You Lost Me Dissects Post-Youth Group Malaise
- Kelly Givens Contributing Editor to Crosswalk.com
- 2015 6 Jul
My husband, a math teacher, was trying to explain a complicated theory to me. It involved (from what I could gather) pictorial representations of mathematical equations. As hard as I tried, I just couldn’t grasp what he was talking about. “I’m sorry, hunny,” I said, “but you’ve lost me.”
“You lost me” is the phrase we use when we don’t understand something someone is trying to tell us. It isn’t that we’re not listening or not trying, it’s that our brain can’t make sense of the information being presented. Such is the thesis of David Kinnaman’s You Lost Me: Why Young Christians Are Leaving Church… and Rethinking Faith (Baker Publishing Group, 2011). In this book, Kinnaman argues that young people are leaving the church not because they won't listen or aren’t trying to fathom what the church has to say; actually, quite the opposite is true: a large majority of young people consider themselves spiritual, seeking, or as possessing some sort of faith. However, at some point the message the church is sending doesn’t add up with what they are experiencing in the rest of their lives. As a result, we’re losing them, not just figuratively.
You might recognize Kinnaman as President of The Barna Group and the co-author of unChristian, a book which looked at how nonbelievers view Christianity, and why they're turned off from it. Working on unChristian propelled Kinnaman to write You Lost Me, which focuses on the church from the inside out, seeking to explain why young people who have grown up in church are now departing from it, and what older generations of Christians can do to fix the problem.
In You Lost Me, Kinnaman uses certain terms for the different generations in the church. “Mosaics” are today’s teenagers and twenty-somethings, while “Busters,” “Boomers,” and “Elders” are the older generations in the church and the primary audience of his book. Kinnaman stresses that Mosaics live not just in a different culture, but a culture that is discontinually different from the generations before it. He argues that no generation of Christians has lived through a set of cultural changes as profound and lightning-fast as the Mosaic generation. With computers in every pocket, the world is more accessible than ever before. Mosaics have their worldviews shaped not just from family and direct experiences, but from the experiences and opinions of others shared via the web and through other forms of media.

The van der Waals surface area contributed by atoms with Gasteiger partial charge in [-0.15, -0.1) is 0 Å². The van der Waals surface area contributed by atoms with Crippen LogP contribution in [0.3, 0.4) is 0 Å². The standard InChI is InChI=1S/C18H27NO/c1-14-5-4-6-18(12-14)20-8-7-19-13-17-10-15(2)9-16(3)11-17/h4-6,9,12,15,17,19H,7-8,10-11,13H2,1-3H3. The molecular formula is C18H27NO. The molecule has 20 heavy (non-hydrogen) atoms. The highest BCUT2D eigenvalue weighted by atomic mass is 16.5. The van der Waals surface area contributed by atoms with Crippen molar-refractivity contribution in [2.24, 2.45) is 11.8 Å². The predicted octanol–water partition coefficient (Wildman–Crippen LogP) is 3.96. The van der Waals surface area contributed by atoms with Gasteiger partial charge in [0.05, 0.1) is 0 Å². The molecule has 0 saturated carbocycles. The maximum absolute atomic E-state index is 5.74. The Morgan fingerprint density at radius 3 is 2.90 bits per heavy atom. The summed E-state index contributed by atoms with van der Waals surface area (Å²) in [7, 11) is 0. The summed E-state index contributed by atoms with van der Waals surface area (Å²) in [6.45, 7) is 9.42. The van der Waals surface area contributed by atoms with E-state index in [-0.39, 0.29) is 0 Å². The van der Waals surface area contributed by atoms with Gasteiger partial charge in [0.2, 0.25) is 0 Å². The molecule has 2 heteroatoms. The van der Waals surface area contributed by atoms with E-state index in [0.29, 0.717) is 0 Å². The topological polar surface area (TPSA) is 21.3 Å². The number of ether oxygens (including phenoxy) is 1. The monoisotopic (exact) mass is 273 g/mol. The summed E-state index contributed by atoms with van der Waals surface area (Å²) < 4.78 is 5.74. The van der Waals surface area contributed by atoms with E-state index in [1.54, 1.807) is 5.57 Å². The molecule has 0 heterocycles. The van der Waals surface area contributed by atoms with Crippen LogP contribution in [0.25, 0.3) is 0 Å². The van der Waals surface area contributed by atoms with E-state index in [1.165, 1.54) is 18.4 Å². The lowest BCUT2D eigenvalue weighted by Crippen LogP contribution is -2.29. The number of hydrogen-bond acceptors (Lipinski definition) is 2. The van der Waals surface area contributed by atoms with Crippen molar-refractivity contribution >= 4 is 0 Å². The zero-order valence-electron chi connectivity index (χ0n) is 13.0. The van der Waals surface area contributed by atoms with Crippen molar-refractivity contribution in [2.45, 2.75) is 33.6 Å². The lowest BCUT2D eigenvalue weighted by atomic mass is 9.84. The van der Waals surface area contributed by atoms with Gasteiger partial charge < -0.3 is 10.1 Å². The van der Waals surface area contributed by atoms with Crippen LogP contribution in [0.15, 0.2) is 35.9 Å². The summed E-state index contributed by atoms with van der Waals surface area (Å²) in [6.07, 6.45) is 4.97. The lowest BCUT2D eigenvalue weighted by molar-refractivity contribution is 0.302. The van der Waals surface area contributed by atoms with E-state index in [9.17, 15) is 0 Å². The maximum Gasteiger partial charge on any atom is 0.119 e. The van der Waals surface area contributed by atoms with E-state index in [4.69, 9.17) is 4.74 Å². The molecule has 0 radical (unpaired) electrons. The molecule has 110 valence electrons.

Kinnaman therefore instructs the older generations on six reasons young people leave the church. It’s important to note that Kinnaman isn’t being accusatory here, nor is he trying to suggest every individual church struggles with every issue listed here. These are simply the top six ways Mosaics who leave the Church characterize her.
1. Overprotective. Meaning: the church has a tendency to fear and demonize everything outside of the church, especially pop culture. Young people see the world less bleakly—they often perceive media icons describing the reality of the human experience better than the church can. There is also a false separation of the sacred and secular, and the problematic desire of the church to insulate young people from culture instead of working with them to shape it.
2. Shallow. Although Kinnaman acknowledges that many Mosaics find church shallow because they only have a superficial understanding of faith, he has also found that “faith communities convey a lot of information about God rather than disciplining young believers to live deeply in the reality of God… [p]ut the two together and you get a generation of young believers whose faith is an inch deep and a mile wide—too shallow to survive and too broad to make a difference.”
3. Anti-science. Science is often labeled anti-Christian, Christianity labeled anti-science. Young people see animosity on both sides. For those gifted in, curious about, or pursuing careers in science fields, there is frequent pushback from their faith community. They struggle to reconcile the competing narratives of faith vs. science, and have no one in the church they feel they can to turn to.
4. Repressive. The church is viewed by Mosaics as controlling, joyless and stern when it comes to sex, sexuality and sexual expectations. Many young Christians claim to have conservative beliefs but their behaviors are just as libertine as non-Christians.
5. Exclusive. Tolerance is what Kinnaman calls the “north star” of the Mosaics. They are open to and aware of racial diversity, gender equality, social and economic disparities. Unfortunately, the church often does a poor job defending the biblical principles that underlie their stances on social issues, often offering these principles in unloving and exclusive ways towards those who think differently.
6. Doubtless. Mosaics carry with them many doubts, a product of all the competing ideas the world offers them, but feel they have no safe place to express those doubts, or that no one is willing to tackle their doubts in a respectful, thoughtful way.